But without such a blatant lie as in my hypothetical above, is there any real difference between this lawsuit and a law requiring the fundraiser to disclose that it's keeping 85% of the money? If there's no difference, then the telemarketers will win; and my inference is that Prof. Volokh thinks that the Court won't see a material difference. But I think that the Court will believe that there is at least possibly a difference between those two things, that there is at least an arguable difference between this case and Riley, because the Illinois Attorney General apparently wants to prove deceptive practices going well beyond "they should have volunteered that they were keeping 85% of the money." The AG wants to prove that there was an intent to mislead, and that there were at least some misleading statements beyond the "mere" failure to volunteer the percentage of money being pocketed. My bet is that the Court will say that the AG ought to get a chance to prove those things, in order to prove that this was real fraud and not just a Riley regulation in the guise of a lawsuit. At least, I bet, the Court will explain that there is a difference, and will remand the case to the state court to let it figure out whether the AG has adequately alleged that sort of facts under the state's procedural rules. In any event, my bottom line is "REVERSE".

posted by sam 6:58 AM 0 comments

Wednesday, February 26, 2003

Supreme Court decision
As I mentioned in my prediction some months ago, in order to appreciate the issues before the Supreme Court in the case decided today you have to put out of your mind the fact that the petitioner was Operation Rescue and its operatives. The Court today reversed NOW's victory against Operation Rescue, based on the conclusion that the Hobbs Act's prohibition of "extortion" -- which is the thing that Operation Rescue was being accused of violating -- doesn't apply to attempts to shut down a business as contrasted with attempts to take the business over. (This is a summary and a paraphrase; if you're thinking of skirting the line on extortion, be sure to read the opinion for yourself rather than relying on this summary). The good news is that (a) my prediction of a reversal was correct; and (b) the court could have reversed in either of two ways (see my prediction, linked above) and they chose the one with which I happen to agree.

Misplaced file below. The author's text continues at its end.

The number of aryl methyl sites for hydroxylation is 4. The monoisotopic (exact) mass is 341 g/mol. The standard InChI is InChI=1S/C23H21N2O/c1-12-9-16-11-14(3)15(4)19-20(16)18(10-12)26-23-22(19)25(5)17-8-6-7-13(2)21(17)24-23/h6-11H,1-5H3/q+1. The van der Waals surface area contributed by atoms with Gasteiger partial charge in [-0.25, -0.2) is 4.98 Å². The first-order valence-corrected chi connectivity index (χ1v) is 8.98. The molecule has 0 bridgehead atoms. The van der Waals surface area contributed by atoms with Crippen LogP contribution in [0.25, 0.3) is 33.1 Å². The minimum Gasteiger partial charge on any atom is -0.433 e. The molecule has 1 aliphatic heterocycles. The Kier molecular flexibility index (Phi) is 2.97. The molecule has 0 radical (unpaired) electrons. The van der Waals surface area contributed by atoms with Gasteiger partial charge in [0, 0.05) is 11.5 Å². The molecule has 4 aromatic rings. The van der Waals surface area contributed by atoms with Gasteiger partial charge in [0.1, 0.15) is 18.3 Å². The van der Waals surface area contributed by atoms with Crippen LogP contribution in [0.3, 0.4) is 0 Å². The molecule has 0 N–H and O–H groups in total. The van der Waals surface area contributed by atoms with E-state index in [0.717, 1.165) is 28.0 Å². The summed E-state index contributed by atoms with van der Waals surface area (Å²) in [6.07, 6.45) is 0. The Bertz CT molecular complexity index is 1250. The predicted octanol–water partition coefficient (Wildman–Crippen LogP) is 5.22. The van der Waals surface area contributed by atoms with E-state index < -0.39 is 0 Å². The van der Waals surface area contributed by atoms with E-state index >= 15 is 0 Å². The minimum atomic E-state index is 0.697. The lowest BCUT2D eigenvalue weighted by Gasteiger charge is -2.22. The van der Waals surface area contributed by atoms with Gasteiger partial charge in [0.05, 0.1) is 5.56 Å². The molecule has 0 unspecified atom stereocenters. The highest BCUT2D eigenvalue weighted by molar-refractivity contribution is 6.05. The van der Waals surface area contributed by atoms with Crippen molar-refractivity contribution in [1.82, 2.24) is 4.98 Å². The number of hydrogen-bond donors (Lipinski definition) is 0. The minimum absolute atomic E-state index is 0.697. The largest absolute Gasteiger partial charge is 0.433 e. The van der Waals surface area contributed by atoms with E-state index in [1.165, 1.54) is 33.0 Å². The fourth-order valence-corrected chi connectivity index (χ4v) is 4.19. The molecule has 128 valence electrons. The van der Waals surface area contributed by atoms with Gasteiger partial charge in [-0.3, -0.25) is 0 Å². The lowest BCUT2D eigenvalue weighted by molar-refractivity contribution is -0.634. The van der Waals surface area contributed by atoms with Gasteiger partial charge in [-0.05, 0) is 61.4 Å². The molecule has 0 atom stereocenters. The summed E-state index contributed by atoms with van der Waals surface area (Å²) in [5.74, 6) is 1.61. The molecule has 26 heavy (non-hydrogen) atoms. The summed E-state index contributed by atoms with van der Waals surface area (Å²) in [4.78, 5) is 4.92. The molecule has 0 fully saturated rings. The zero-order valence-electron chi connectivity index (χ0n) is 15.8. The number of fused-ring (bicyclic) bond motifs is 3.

posted by sam 1:22 PM 0 comments

Supreme Court prediction

The first case for next week is Sell v. U.S., a criminal case presenting the very interesting question whether the government can forcibly medicate a mentally ill defendant, who is incompetent to stand trial, for the sole and express purpose of making him competent to stand trial. The Eighth Circuit said (pdf) "yes, the government can do that."